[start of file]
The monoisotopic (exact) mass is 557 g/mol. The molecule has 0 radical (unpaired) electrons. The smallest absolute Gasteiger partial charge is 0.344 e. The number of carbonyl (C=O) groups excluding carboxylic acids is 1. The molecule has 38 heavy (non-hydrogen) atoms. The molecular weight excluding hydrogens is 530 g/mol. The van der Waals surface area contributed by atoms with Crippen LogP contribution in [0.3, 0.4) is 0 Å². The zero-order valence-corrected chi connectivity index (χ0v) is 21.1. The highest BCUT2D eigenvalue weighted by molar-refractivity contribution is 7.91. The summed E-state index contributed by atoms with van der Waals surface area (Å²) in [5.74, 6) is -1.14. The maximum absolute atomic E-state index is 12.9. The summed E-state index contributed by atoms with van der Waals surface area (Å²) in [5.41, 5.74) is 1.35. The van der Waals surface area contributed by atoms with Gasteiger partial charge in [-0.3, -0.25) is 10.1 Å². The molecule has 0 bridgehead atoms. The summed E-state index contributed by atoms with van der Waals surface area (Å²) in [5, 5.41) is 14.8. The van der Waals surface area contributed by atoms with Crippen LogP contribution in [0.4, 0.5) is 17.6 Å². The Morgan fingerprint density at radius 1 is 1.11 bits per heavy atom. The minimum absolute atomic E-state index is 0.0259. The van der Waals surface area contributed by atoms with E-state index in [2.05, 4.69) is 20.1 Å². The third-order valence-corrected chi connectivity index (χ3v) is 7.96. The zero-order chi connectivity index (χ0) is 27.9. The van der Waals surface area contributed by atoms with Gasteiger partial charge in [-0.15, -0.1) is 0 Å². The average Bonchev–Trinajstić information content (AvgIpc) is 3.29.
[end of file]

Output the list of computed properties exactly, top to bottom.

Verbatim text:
The monoisotopic (exact) mass is 557 g/mol. The molecule has 0 radical (unpaired) electrons. The smallest absolute Gasteiger partial charge is 0.344 e. The number of carbonyl (C=O) groups excluding carboxylic acids is 1. The molecule has 38 heavy (non-hydrogen) atoms. The molecular weight excluding hydrogens is 530 g/mol. The van der Waals surface area contributed by atoms with Crippen LogP contribution in [0.3, 0.4) is 0 Å². The zero-order valence-corrected chi connectivity index (χ0v) is 21.1. The highest BCUT2D eigenvalue weighted by molar-refractivity contribution is 7.91. The summed E-state index contributed by atoms with van der Waals surface area (Å²) in [5.74, 6) is -1.14. The maximum absolute atomic E-state index is 12.9. The summed E-state index contributed by atoms with van der Waals surface area (Å²) in [5.41, 5.74) is 1.35. The van der Waals surface area contributed by atoms with Gasteiger partial charge in [-0.3, -0.25) is 10.1 Å². The molecule has 0 bridgehead atoms. The summed E-state index contributed by atoms with van der Waals surface area (Å²) in [5, 5.41) is 14.8. The van der Waals surface area contributed by atoms with Crippen LogP contribution in [0.4, 0.5) is 17.6 Å². The Morgan fingerprint density at radius 1 is 1.11 bits per heavy atom. The minimum absolute atomic E-state index is 0.0259. The van der Waals surface area contributed by atoms with E-state index in [2.05, 4.69) is 20.1 Å². The third-order valence-corrected chi connectivity index (χ3v) is 7.96. The zero-order chi connectivity index (χ0) is 27.9. The van der Waals surface area contributed by atoms with Gasteiger partial charge in [-0.15, -0.1) is 0 Å². The average Bonchev–Trinajstić information content (AvgIpc) is 3.29.